I’ve always liked the theory behind tapas, in that you get to try several things, the tastebuds just whetted but never quite satiated. Tapas began as a little savory snack, hot or cold, that would accompany a caña, (a small glass of draft beer) or a glass of wine for free, filling the stomach a bit with the pre-meal drink. Usually a slice of ham, a plate of olives, a scoop of potato salad, or a small fried fish. Gradually, these became more complex and some places eventually started to charge for them, allowing you to choose from a selection that may be laid out on or under a glass bar. They are generally eaten while standing up, although there may be a few token tables. Some establishments though, are more like restaurants, with menus that allow you to choose a few small plates, and some larger plates of more traditional meals like stewed oxtail, and the tapas become more like a meal. If you want to really get crazy, you go out for the evening and eat and drink your way from bar to bar, this is called to tapear. Because Spaniards lunch around 2 and then don’t sit down to dinner until 10, 11 or later, a tapa or two can be a welcome filler.
There are several stories about the origin of tapas, both concerning King Alfonso X. In one, he insisted that tavern owners serve a bit of food with drinks so as to dissuade drunkenness. The other is that he ordered a sherry and, it being a windy day, the tavern owner lay a piece of ham on the glass to prevent dust from getting in. The King liked this “tapa”, or cover, so much that he asked for another. Others say that it simply developed as a way to keep fruit flies out of sweet sherry.
Our first tastes of tapas were these four that we found at the Mercado de San Miguel. A really cool concept, this is an old indoor market that fell into disuse that has been completely renovated into something like a Columbus Circle for food. Centrally located, we discovered it on our first day in Madrid, and had some of the best café con leche I have had in a long time at a stand called Café del Arte (a must after a 6 am flight from Paris). You can wander around the single-level market and purchase typical Spanish delicacies to enjoy right there, including coffee, desserts, wine, sherry and cocktails, sangria, and plenty of tapas. There is also a grocer, I guess for verisimilitude. This is an excellent idea in theory, and indeed the place was packed with tourists, and apparently some locals, enjoying local cuisine. I love the idea of grazing from place to place, picking a few things here, a few things there that entice and then grabbing a glass of something, finding a perch, and digging in and finding favorites. Unfortunately, the food was just not there, quality-wise. Hello? This is a pickle sandwich. What is not to love? With a pickle filled with marinated tuna and red pepper, and olives and onions and two toothpicks holding it all together, I expected it to be salty, but delicious salty, flavorful salty. And it was just salty. Very disappointing. And hard to eat.When we sidled up to a stand with croquettes, little fried balls filled with cheese (also meat, fish or other things) I thought “What could go wrong?” We even added some little pig-in-blanket type guys. But then the lady put them, on their little plastic plate, in the microwave. Not long enough for them to even get melty in the middle, just long enough to get sad.These are pintxos, a Basque variation on tapas which usually involves things eaten on bread, like a canapé, with a toothpick (pincho) stuck through it. They looked super interesting; little pieces of brown bread with slices of octopus or cheese, pepper and chorizo. They were oh-so bad. They even look like they’ve been sitting around a bit.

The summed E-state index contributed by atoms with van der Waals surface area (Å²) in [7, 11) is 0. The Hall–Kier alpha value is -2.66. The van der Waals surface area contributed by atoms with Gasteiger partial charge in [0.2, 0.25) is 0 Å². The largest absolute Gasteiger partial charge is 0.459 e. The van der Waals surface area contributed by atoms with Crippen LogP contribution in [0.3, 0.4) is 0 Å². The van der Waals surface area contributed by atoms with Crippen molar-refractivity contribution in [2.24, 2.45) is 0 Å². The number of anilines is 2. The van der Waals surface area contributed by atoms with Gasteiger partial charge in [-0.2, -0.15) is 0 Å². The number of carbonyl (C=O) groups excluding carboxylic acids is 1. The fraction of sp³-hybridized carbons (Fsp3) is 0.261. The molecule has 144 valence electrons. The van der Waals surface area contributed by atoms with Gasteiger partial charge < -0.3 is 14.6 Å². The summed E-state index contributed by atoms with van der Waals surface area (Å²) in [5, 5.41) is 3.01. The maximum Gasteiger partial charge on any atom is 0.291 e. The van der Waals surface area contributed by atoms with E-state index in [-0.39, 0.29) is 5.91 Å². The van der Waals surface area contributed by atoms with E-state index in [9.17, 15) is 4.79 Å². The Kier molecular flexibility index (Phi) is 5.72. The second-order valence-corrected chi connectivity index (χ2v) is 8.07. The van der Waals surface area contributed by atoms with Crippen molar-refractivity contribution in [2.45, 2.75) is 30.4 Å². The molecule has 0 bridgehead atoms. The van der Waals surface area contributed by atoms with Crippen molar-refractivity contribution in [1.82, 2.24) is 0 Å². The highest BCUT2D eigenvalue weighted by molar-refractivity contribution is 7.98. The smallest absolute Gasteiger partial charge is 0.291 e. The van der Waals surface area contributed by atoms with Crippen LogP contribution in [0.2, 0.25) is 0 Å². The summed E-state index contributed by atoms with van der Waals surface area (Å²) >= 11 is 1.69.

This is just for you to see, I was not brave enough to try them. They are angulas, tiny baby eels, a super popular treat in Spain. Apparently they are endangered. Also apparently, these (and the many other versions we saw) may be fake, made out of the same substance as fake crab, since real angulas can be 50 euros a serving. After that fairly terrible experience, we decided to go somewhere they might put a bit more thought into the food. Well hello, dark, Spanish looking tapas bar with bullfighting parephernalia on the walls! You will do!
The special house tapas, which presumably changes daily, was some kind of mustardy fish paste on bread and smothered with potato sticks. It was very good.
And then we tried one of their less tapa-y and more small plate-y dishes, braised “bull tile”, which came highly recommended by the waiter, and we assumed was bull tail.
This tapa we had at another restaurant where we went to eat octopus. I had been wanting to try baccalao (cod) croquettes, since they are quite traditional, and we had that very bad experience with croquettes. These were great, freshly fried, soft and slightly sweet inside, even with the slightly hipster presentation (a wire “frying” basket lined with faux “New England” newsprint).